The method wherein the current pulse is made to flow through each coil also has a problem that the current is let to flow also to a phase inducing a force of rotation in the reverse direction, consequently, and thus a fluctuation of a driving torque increases, since feeding is stopped in the course of electrification of the coil and the current pulse flows to all of the other coils.
There is a problem that a detection time is required to make the current rise from zero to a necessary current value. It is necessary to stop supplying a driving current of the coil, and efficiency of the motor rotation gets worse. Further the method can not be used in an area of high-speed rotation because it takes a relatively long time to detect rotor position, and the time supplying a driving current to the driving coil becomes short as speed increases. This reduces driving torque. According to a calculation for the inventors, for example, when running a 6-phase brushless DC motor at 3600 rpm, a time during which a current is made to flow in the coil is 1.39 mS. If a high frequency pulse, for example 0.2 mS, is flowed to each coil sequentially, the real time of driving current flow is 1.39 -(0.2×6)=0.19 mS. Therefore, the efficiency of motor rotation get worse and torque reduces because it takes more than half of the driving time for detecting rotor position.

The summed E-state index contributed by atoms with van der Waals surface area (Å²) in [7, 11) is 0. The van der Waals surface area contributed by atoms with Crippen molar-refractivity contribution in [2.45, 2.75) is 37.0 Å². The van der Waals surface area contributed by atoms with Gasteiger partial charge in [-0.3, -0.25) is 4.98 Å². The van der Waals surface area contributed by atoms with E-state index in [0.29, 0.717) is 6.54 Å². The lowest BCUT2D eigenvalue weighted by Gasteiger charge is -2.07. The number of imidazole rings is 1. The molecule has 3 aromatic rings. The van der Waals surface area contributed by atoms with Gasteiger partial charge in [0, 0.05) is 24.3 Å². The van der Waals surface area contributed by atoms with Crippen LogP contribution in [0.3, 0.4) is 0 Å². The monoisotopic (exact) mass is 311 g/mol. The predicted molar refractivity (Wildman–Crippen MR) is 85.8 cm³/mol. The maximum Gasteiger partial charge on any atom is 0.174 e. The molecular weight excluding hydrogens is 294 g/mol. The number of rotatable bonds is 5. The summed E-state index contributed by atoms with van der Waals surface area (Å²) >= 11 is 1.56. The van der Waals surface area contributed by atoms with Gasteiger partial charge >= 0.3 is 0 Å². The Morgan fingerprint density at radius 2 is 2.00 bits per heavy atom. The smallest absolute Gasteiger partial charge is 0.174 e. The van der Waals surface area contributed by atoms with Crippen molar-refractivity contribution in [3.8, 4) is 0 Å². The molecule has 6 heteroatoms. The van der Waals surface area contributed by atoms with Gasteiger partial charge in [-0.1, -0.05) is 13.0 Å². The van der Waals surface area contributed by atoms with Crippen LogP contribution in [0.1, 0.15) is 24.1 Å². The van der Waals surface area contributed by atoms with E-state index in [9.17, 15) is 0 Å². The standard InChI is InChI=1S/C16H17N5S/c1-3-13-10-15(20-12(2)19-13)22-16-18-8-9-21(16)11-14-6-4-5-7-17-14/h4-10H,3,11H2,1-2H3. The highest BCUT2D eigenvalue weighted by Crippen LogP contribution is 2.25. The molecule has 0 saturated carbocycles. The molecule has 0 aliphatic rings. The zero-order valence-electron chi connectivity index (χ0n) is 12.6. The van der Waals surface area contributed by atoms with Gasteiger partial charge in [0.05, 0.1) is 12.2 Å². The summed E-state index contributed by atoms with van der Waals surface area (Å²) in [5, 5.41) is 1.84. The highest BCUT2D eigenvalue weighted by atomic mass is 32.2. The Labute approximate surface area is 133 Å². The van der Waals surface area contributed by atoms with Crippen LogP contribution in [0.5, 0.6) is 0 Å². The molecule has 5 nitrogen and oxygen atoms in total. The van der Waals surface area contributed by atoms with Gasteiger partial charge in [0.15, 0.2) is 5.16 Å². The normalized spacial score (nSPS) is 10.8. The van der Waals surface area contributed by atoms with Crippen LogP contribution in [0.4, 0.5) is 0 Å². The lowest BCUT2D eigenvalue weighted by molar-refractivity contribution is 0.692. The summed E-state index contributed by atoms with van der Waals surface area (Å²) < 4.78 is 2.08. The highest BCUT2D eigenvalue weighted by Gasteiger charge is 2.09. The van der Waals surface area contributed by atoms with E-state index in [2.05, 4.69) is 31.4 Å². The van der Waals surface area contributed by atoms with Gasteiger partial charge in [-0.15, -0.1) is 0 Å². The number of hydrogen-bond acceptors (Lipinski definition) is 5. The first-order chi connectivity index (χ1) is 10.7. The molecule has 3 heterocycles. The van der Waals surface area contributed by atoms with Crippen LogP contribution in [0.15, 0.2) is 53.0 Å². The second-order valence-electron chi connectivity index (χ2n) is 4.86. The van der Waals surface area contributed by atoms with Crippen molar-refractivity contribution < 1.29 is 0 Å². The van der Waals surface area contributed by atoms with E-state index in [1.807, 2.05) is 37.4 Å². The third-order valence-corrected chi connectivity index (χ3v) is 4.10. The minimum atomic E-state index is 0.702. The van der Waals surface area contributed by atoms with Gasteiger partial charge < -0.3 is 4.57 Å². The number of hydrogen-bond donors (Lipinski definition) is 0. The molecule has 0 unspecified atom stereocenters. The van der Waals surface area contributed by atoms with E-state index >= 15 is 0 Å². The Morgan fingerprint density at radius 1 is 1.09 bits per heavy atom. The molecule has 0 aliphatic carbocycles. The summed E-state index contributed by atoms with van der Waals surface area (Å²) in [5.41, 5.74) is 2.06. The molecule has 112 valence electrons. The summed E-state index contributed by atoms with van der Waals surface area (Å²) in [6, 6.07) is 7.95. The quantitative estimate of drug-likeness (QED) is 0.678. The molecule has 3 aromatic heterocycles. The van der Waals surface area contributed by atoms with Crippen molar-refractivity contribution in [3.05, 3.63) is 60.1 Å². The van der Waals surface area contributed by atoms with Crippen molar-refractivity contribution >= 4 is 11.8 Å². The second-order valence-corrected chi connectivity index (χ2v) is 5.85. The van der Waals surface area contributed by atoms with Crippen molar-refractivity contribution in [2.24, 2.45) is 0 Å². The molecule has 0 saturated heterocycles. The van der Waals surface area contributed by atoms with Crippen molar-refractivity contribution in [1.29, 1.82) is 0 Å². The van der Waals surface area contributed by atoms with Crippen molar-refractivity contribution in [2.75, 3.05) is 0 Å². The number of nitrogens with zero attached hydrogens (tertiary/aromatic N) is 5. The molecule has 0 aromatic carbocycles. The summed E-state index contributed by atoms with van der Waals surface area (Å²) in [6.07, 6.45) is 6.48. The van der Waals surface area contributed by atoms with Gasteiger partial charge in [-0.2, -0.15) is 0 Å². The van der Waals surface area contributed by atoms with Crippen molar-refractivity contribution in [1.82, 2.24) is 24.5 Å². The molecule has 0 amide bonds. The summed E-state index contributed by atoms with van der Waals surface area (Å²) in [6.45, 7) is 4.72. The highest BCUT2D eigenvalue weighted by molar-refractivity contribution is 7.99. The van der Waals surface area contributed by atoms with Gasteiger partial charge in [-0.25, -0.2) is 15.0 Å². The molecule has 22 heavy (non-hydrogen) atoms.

A first object of the present invention is to provide a control method of the brushless DC motor without using a magnetic sensor.
A second object of the present invention is to provide a control method of the brushless DC motor which has high efficiency of rotation even in an area of high-speed rotation.
A third object of the present invention is to provide a control method of the brushless DC motor which has relatively simple circuit construction.
A fourth object of the present invention is to provide a control method of the brushless DC motor accompanied by little fluctuation of its driving torque.
A fifth object of the present invention is to provide a highly responsive speed control of the brushless DC motor wherein an acceleration current, a regular rotation current and a braking current are switched over on the basis of a servo signal controlling an operation of positioning a magnetic head.
A sixth object of the present invention is to provide a control method of the brushless DC motor by using a sector servo signal recorded on a magnetic disk.
A brushless DC motor which has a rotor provided with a magnet having a plurality of poles and has coils having a plurality of phases is used. A driving current for generating a magnetic flux is made to flow for every prescribed time through the coils. These coils are switched over sequentially, so as to rotate the field rotor synchronously.